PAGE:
CHICAGO (CBS) — Democratic candidate for governor Daniel Biss said Bruce Rauner may already be running re-election campaign commercials, but his record as Illinois Governor is clearly one of failure.
State Senator Daniel Biss is quick to label Governor Bruce Rauner’s time in office as a failure, but he said there is enough blame to go around for the budget crisis. While The Governor’s running commercials saying he can fix things, Evanston Democrat Biss knows many residents doubt that any politicians are really working for them. WBBM’s Political Editor Craig Dellimore reports from the Loop.READ MORE: Wolfpack Junior Football Team Needs Funds To Compete For National Championship In Florida
“The people of Illinois have really low expectations of their politicians in Springfield and they have low expectations because they have had poor outcome for decades and decades,” Biss said. “We have to be willing to stand up and expect more, unless we are willing to demand more, we are not going to get more. This campaign is about saying – listen it’s been hard, yes we are hurting, but now is the time to demand a government that actually works for ordinary people.”READ MORE: Driver Injured In Shooting On Bishop Ford Near 111th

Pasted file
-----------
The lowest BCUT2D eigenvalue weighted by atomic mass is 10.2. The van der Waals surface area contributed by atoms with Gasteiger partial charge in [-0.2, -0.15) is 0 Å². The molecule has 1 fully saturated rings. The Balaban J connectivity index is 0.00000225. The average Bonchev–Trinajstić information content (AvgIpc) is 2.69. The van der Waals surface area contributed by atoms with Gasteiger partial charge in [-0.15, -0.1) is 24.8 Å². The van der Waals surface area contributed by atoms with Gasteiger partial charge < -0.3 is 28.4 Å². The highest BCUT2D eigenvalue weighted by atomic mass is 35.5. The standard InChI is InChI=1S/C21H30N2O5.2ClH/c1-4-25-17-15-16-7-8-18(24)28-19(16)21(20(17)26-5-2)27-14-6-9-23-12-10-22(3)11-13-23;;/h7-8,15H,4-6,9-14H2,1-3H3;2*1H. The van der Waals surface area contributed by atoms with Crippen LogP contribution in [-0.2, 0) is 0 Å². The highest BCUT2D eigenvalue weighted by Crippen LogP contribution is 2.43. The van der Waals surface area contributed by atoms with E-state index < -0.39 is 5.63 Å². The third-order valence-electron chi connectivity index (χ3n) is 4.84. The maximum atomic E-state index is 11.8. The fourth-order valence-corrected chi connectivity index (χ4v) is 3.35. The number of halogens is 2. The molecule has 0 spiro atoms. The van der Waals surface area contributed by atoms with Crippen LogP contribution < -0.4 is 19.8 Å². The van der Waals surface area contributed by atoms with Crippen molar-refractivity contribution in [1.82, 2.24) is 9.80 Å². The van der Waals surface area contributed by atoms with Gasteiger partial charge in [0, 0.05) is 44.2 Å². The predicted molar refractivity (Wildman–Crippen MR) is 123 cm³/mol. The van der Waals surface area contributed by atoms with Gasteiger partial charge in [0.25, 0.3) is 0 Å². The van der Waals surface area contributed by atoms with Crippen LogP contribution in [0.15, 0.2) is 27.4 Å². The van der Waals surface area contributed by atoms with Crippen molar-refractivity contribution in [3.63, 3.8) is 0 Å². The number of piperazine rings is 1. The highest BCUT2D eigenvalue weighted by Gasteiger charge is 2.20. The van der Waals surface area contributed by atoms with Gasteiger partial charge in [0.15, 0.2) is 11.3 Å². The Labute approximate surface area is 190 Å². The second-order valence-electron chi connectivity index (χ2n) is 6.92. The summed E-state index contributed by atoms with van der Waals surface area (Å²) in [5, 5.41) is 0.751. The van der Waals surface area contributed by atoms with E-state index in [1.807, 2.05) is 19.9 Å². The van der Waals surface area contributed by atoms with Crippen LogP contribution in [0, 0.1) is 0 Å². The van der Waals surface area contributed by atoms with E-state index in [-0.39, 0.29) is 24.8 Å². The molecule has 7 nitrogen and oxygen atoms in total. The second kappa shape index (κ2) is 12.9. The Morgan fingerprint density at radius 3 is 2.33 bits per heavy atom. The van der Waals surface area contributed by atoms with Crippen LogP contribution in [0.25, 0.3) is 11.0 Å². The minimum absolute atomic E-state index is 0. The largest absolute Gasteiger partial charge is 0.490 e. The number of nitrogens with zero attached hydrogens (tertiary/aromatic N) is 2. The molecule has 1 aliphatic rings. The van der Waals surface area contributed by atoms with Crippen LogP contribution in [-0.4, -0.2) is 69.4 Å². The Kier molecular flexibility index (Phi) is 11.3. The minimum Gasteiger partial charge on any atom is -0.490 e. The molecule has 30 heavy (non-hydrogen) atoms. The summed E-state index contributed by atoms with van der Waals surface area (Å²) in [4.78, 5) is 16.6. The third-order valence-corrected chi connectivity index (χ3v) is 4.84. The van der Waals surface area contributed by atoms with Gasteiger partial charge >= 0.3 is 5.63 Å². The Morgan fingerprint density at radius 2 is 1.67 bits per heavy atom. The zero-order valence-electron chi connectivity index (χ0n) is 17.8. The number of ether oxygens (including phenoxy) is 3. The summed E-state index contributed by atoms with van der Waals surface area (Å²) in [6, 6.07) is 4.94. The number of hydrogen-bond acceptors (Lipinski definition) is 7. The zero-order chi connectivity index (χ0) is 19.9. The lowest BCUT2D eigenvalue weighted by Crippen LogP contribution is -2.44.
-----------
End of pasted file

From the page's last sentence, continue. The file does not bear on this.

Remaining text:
Senator Biss said that with the state still without a budget, there is no way Governor Rauner can bill himself as someone who can fix Illinois. It’s worse off than when he took over, Biss said.
Biss said the state needs to get more in taxes from millionaires and billionaires like Rauner. But he would not get specific about where budget cuts should be made.
“There are conversations to happen across state government, and I think making the kind of cuts that have been made to core services, whether its early childhood, higher education – which has resulted in raising tuition, is the opposite of what we have to do, that is the opposite of investing in people,” Biss said.MORE NEWS: 1 Killed, 4 Injured In Evanston Shooting
Democratic hopeful Senator Daniel Biss is the guest on our “At Issue” program this weekend and you can hear more of his comments Sunday at 9:30 a.m. and 9:30 p.m.